The annual Annie E. Casey's report released Wednesday shows that Vermont made improvements in children's health, education and in family and community. But more children are living in poverty.
In 2010, 17 percent of Vermont's children were poor, which is a 13 percent increase from 2005. And the rate of children with parents that don't have secure employment rose to 31 percent.
"This data emphasizes that the recession continues to take a toll on Vermont children and families," said Carlen Finn, executive director of Voices for Vermont's Children. "Despite our high ranking among states, far too many families are struggling to make ends meet."
But Vermont showed progress in the percentage of children without health insurance - which dropped from 4 percent in 2008 to 2 percent in 2010. The state also saw an increase in the rate of high school students graduating on time.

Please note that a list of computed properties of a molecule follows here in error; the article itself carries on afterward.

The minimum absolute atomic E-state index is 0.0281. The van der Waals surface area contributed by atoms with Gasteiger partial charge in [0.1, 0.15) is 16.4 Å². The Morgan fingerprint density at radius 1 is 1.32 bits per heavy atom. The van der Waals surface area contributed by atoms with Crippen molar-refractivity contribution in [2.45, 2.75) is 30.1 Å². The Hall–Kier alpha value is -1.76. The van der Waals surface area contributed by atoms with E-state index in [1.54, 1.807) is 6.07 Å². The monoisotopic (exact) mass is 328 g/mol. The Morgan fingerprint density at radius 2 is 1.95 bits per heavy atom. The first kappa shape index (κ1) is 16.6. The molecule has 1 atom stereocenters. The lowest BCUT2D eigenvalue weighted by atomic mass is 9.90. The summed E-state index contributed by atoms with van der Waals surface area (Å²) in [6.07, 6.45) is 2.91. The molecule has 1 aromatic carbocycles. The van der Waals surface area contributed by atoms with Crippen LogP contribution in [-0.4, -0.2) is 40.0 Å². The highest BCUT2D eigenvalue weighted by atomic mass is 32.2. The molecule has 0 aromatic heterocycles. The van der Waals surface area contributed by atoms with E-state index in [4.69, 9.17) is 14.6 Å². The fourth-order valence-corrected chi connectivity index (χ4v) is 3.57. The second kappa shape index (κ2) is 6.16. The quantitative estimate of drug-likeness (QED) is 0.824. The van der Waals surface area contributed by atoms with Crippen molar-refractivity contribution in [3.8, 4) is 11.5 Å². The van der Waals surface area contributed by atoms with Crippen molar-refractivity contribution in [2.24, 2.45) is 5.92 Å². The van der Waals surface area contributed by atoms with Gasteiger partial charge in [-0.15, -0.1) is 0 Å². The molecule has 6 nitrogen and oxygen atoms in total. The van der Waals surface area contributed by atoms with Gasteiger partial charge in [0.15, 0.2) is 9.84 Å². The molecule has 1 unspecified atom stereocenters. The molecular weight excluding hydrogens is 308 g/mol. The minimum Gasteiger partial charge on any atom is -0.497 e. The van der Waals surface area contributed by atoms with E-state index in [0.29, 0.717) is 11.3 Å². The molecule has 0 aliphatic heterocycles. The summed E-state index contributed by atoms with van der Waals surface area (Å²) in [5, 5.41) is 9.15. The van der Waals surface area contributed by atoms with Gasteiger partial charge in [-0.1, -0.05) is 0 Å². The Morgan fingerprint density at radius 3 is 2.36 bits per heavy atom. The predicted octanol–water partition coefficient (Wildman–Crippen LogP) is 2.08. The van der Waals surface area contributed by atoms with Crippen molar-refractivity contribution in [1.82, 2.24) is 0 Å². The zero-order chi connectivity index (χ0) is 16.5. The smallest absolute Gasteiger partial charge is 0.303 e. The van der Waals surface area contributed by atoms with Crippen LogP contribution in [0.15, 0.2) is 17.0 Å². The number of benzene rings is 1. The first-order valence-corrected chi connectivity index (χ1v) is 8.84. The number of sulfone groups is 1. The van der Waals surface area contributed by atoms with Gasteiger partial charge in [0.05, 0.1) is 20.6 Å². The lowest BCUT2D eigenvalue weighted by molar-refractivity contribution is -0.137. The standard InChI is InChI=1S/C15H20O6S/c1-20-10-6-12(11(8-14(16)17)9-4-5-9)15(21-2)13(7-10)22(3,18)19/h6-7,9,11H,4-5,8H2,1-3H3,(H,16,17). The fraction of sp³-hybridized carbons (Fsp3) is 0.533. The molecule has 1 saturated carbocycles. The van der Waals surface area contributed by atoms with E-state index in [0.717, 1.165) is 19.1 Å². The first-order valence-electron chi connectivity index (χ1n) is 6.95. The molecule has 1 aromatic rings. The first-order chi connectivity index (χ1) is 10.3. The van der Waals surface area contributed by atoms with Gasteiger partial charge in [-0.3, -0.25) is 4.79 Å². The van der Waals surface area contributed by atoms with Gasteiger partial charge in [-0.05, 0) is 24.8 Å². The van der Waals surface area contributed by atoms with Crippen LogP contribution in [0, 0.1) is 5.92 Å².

"These positive trends illustrate we have a lot to be proud of," said Melissa Christie, research associate of Voices for Vermont's Children. "Vermont's commitment to health and education has improved outcomes for kids."
New Hampshire had the top score based on 16 indicators. Massachusetts was second.